Small Craft Advisory

Categories Sailing Log
 1041 AM EDT SUN OCT 14 2012



We almost didn’t go. All week, the forecast was atypically unwavering in its assertion that it would be rough on the bay. I tried to weigh safety, adventure, comfort, and a nagging sense that the season is drawing to a close. Around 9:00am, Jen and I made the decision that we would drive down to the shore and see how bad it really was. We threw some hiking gear into the truck in case it was overtly ridiculous, with a Plan B of wandering around Island Beach State Park.

It was surprisingly calm at Trixie’s however, or at least normal. The wind meter was reading 11-16kts and the cove wasn’t too churned up, although the northern side of the Berkeley Peninsula is sheltered when there’s a southwest wind. Missy was prepping his crab boat and we briefly boasted to each other that we were going to go out despite the forecasts, as I imagine two men are apt to do when they’re both about do something brave or stupid. A fisherman from Downe’s Fishing Camp who had just come in started yelling that it was getting choppy out there and Jen asked, “Do we need to listen to this?” thinking that he might have some additional information about the conditions.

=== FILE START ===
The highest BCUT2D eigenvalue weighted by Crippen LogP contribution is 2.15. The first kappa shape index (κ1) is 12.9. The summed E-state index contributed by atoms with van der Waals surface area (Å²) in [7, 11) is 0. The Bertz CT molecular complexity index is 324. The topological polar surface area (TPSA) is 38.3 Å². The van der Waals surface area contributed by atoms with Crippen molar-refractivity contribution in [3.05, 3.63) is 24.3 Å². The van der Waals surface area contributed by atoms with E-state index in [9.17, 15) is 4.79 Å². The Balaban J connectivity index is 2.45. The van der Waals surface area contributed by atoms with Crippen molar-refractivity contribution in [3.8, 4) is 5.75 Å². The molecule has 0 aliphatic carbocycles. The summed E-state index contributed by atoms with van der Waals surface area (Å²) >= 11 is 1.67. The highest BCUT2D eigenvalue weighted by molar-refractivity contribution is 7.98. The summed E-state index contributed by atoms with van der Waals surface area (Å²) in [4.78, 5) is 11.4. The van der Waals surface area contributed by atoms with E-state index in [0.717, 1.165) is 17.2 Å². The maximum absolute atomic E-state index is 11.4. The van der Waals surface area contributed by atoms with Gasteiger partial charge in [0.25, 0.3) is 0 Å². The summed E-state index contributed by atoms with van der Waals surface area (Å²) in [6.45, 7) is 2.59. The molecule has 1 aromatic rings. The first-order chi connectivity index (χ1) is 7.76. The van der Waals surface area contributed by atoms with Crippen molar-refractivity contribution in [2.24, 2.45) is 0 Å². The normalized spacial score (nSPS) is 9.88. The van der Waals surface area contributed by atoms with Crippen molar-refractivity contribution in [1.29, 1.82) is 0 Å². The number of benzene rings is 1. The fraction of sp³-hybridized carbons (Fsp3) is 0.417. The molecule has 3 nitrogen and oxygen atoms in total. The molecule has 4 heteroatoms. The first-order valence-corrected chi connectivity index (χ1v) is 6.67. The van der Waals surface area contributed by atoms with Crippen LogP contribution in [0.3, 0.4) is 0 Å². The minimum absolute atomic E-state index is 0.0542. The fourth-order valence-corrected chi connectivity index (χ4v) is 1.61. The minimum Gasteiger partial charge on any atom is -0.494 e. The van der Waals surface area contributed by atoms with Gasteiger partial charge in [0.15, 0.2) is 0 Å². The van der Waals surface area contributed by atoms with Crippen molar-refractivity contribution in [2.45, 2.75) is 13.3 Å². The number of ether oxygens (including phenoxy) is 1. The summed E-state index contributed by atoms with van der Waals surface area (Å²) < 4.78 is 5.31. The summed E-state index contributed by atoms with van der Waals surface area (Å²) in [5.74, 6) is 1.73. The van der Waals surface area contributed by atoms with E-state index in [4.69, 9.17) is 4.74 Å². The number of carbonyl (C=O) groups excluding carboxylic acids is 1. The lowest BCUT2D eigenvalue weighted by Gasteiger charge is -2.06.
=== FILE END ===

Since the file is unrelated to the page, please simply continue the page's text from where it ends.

I was tired of talking about the weather and was more interested in doing something about it, and simply said, “No.”

We launched and reefed down at the dock.


As soon as we got the sail up the boat sprang to life. When we moved beyond the shadow of Berkeley Island Park the keel cable went from the alto range right up to soprano, an aria to which the only libretto can be “You’re approaching six knoooooooooots,” and that was with no jib. The wind in the middle of the bay was vastly stronger than the wind at Trixie’s.

The focus of our attention wasn’t immediately the wind though, but the waves. We don’t usually get much in the way of waves (other than powerboat wakes), but the wind was basically aligned with the length of the bay and it had miles of fetch to work with. I don’t have the vocabulary to describe the sea state—I’m imagining words like chop, swell, rollers, combers, and it occurs to me that I don’t know what these really mean or if they’re even congruent to wave action on our shallow bay. It was an experience for us. We hadn’t seen anything like this since the Cattus Island Beat Down, although we’re much better sailors now and in this case it was more of a curiosity than a tribulation. The boat was behaving predictably and I didn’t feel like we were overpowered or out of control.

I was concerned that it would become too annoying to sail on the open bay with the waves though, and had the idea to sail up the Cedar Creek, which should have been more protected. We don’t point that well on just the main, so it was some work making our way far enough south to attempt a run at the mouth of the creek. As we approached the first set of markers, the whitecaps in the creek were indicating that it wasn’t much better in there, and being stuck in the channel without room to maneuver if something were to go awry seemed like bad news. We tacked and headed back toward open water.